China’s monetary policy to sail out of the ‘reefs’ and into smoother waters ahead in 2019

By Cheng Shi and Qian Zhijun Source:Global Times Published: 2019/2/19 20:58:40


Illustration: Luo Xuan/GT



The year 2018 saw China's monetary policy carefully sail through the "reefs," as economic slowdown and surging exchange rate risk left little room for adjustment. However, since the beginning of this year, major internal and external changes have broken the dilemma.

From the internal perspective, in January 2019, the "loose credit supply" saw improvement in terms of both volume and structure, barriers to implementing monetary policy removed, which is expected to guide the Chinese economy to stabilize in the first quarter.

First of all, China's outstanding broad money supply, or M2, grew 8.4 percent year-on-year in January, while new yuan loans and social financing both soared to historic monthly highs at 3.23 trillion yuan ($478 billion) and 4.64 trillion yuan, respectively. The figures showed that "loose fiscal policy" has had a positive effect on credit supply to the private sector, thus pushing up the growth rate for total social financing. It is expected that in the first quarter of 2019, with the gradual implementation of "loose fiscal policy," the volume of "loose credit supply" will remain at a high level.

Moreover, in January, financial data continued its trend of structural optimization from the previous month, which is reflected by the pickup in medium and long-term lending and the continuous increase in bond financing. Looking ahead, such structural improvement is likely to continue, further boosting the supportive role of "loose credit supply" in "stabilizing growth."

From the external perspective, the following three factors are expected to support the Chinese yuan's exchange rate to regain long-term stability, thus enhancing the autonomy of China's monetary policy.

First, developed economies have slowed their pace of tightening. Since the end of 2018, due to the stalling global recovery and signs of a returning crisis, central banks of various developed economies have become more cautious toward the normalization of monetary policy. The European Central Bank, the Bank of England, and the Reserve Bank of Australia successively lowered their forecast for economic growth. In the US, the dovish voice inside the Fed has gradually increased. Because of this, since late January, the yield inversion of short-term government bonds in China and the US has been eased. Thus, despite the monetary policy differentiation between China and other major developed economies, the degree of divergence is expected to decline, weakening the long-term pressure on the yuan's exchange rate.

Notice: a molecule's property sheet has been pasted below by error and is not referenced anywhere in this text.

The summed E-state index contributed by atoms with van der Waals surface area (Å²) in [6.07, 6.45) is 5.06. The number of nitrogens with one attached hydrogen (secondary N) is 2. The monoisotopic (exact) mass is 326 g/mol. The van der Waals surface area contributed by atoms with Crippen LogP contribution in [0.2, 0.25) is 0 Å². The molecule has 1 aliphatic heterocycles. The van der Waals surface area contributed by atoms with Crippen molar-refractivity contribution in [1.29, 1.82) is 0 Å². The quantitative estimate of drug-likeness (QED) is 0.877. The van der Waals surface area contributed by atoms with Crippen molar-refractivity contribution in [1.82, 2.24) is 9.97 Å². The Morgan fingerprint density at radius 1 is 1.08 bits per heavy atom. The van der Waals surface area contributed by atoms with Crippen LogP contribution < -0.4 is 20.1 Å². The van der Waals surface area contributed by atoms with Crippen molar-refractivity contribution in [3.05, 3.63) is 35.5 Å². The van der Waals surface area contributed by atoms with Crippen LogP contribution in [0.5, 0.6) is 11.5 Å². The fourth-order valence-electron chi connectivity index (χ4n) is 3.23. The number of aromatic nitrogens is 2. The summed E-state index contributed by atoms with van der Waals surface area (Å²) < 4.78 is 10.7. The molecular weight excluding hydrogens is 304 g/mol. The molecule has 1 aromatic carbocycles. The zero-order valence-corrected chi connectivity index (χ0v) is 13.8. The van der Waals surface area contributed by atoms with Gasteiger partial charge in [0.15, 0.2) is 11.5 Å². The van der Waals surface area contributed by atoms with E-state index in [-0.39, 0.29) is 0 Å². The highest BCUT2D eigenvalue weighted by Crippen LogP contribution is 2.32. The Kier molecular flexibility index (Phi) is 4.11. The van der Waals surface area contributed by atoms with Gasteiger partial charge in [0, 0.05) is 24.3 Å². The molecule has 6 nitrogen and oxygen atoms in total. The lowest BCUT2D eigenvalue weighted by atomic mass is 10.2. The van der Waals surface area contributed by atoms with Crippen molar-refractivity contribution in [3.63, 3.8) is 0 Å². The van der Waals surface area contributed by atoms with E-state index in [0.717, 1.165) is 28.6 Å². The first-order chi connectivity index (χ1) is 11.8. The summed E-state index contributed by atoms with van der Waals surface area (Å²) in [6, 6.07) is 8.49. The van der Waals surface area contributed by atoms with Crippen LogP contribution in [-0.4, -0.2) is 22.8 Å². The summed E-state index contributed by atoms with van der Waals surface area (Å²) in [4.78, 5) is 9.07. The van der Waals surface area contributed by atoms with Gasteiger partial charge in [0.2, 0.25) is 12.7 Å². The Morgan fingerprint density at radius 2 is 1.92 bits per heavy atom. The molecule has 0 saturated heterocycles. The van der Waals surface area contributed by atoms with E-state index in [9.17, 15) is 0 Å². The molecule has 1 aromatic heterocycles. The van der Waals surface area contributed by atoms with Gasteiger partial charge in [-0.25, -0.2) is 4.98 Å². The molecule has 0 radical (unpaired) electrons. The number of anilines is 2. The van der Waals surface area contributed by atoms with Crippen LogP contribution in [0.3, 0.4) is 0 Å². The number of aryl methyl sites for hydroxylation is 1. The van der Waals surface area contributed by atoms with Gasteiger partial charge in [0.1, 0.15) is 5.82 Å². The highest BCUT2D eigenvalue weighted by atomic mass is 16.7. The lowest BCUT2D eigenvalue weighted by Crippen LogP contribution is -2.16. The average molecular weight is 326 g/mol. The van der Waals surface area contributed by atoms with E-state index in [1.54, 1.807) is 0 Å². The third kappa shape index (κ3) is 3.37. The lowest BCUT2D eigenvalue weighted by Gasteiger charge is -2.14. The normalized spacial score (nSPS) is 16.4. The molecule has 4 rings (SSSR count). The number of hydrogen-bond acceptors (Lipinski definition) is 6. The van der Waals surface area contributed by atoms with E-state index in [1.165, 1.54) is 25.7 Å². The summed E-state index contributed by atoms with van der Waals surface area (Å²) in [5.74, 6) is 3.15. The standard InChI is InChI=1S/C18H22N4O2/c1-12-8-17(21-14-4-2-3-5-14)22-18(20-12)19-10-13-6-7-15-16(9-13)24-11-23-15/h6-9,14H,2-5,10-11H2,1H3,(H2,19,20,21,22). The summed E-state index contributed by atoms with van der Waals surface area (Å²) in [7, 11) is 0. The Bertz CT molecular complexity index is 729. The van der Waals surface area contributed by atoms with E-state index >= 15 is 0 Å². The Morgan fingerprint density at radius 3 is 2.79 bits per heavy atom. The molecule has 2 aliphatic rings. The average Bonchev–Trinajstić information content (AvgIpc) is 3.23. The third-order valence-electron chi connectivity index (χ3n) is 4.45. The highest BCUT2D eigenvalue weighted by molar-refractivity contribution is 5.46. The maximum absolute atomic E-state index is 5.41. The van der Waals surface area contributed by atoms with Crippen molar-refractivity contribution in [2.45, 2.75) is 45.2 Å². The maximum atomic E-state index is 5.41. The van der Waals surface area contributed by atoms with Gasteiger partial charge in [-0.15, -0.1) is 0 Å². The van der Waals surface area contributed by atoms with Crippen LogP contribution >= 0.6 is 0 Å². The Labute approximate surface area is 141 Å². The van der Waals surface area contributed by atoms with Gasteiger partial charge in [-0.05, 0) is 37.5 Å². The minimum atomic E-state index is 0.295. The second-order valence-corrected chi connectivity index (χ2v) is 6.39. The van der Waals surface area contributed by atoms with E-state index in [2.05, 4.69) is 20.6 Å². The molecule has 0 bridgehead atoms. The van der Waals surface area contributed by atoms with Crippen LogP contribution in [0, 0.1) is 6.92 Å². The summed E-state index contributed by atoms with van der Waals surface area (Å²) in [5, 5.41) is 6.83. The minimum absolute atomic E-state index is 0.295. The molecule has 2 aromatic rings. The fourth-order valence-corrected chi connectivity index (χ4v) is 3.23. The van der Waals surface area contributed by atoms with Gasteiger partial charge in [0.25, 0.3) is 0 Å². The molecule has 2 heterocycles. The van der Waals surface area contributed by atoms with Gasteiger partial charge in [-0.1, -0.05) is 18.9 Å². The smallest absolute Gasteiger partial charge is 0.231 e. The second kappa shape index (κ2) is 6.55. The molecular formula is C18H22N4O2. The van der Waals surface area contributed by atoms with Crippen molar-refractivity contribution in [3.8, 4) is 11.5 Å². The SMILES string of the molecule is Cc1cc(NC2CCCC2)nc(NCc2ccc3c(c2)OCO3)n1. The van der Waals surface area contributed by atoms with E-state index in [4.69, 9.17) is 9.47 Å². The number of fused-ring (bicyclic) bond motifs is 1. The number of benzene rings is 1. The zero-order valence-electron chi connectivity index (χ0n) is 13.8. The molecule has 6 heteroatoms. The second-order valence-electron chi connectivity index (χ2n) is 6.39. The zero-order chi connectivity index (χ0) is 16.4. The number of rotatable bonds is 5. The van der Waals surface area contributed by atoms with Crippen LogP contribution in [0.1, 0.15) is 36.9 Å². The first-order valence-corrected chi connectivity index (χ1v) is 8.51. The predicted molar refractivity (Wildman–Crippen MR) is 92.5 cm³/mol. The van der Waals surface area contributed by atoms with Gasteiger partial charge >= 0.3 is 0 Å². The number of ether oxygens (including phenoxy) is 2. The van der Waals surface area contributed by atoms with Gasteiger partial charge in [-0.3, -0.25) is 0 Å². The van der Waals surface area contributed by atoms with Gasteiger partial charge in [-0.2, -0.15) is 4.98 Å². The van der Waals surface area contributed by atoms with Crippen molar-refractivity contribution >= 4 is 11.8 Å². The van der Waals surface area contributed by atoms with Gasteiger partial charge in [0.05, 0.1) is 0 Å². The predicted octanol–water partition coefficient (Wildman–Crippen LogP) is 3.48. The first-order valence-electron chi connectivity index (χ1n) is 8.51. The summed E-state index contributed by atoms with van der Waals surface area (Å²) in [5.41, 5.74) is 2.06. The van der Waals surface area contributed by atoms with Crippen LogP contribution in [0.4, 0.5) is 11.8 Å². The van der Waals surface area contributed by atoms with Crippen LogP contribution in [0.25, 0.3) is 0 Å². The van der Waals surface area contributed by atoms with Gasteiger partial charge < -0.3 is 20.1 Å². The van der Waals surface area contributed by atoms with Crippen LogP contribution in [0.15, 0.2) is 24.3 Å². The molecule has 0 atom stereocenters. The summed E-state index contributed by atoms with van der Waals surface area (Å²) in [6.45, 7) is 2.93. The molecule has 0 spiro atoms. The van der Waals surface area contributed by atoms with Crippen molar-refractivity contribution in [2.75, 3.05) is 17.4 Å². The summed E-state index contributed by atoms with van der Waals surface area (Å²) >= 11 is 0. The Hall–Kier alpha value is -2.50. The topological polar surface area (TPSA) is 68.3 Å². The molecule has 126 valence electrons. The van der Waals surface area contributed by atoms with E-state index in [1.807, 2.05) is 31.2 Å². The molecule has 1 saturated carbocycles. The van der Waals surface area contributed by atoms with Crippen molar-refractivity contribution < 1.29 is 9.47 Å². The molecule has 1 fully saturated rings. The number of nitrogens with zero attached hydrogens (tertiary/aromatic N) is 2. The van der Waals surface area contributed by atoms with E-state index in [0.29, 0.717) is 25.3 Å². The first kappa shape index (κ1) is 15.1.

Second, capital outflow pressure has been gradually alleviated. Since October 2018, emerging markets have once again gained favor from international capital. In this context, the MSCI expansion of A shares and the inclusion of A shares into the FTSE Emerging Markets Index will likely happen in 2019, with foreign investment attracted by such major international opportunities. Latest data showed that in the fourth quarter of 2018, net inflow of direct investment by overseas financial institutions soared to $2.14 billion, marking the highest level since the third quarter of 2015. Thanks to the overseas investment inflow, China's capital outflow pressure is expected to continue to be eased in 2019, thus reducing the restraint on its monetary policy.

Third, the yuan's exchange rate continued to return to its normal valuation. In the long run, the yuan's rate reflects changes in China's economic fundamentals, with two-way fluctuations surrounding its equilibrium exchange rate. In the third quarter of 2018, the effective exchange rate of the yuan was greatly lower than the equilibrium rate. In the fourth quarter, the yuan's rate rebounded slightly, indicating the effective exchange rate had started to return to its equilibrium level. Due to the still existing gap between the effective rate and equilibrium rate, there is room for the yuan's rate to return to its valuation, conducive to further buffering of the external exchange rate risk.

In short, thanks to changes in the internal and external environment, China's monetary policy is expected to sail out of the "reefs" in 2019, becoming more flexible in maintaining its prudent, neutral, and marginally loose stance.

We believe that comprehensive and targeted cuts to reserve requirement ratios, reductions in open market rates, and increased use of targeted medium-term lending facility will become the main policy tools of China's central bank in 2019. Only when extreme changes happen in the internal and external environment (for example, the Chinese economy fails to stabilize in the middle of 2019 and the Fed doesn't raise interest rates), will the possibility of lowering the benchmark deposit and lending interest rates rise significantly.


Cheng Shi is chief economist with ICBI International. Qian Zhijun is a senior economist with ICBI International. bizopinion@globaltimes.com.cn



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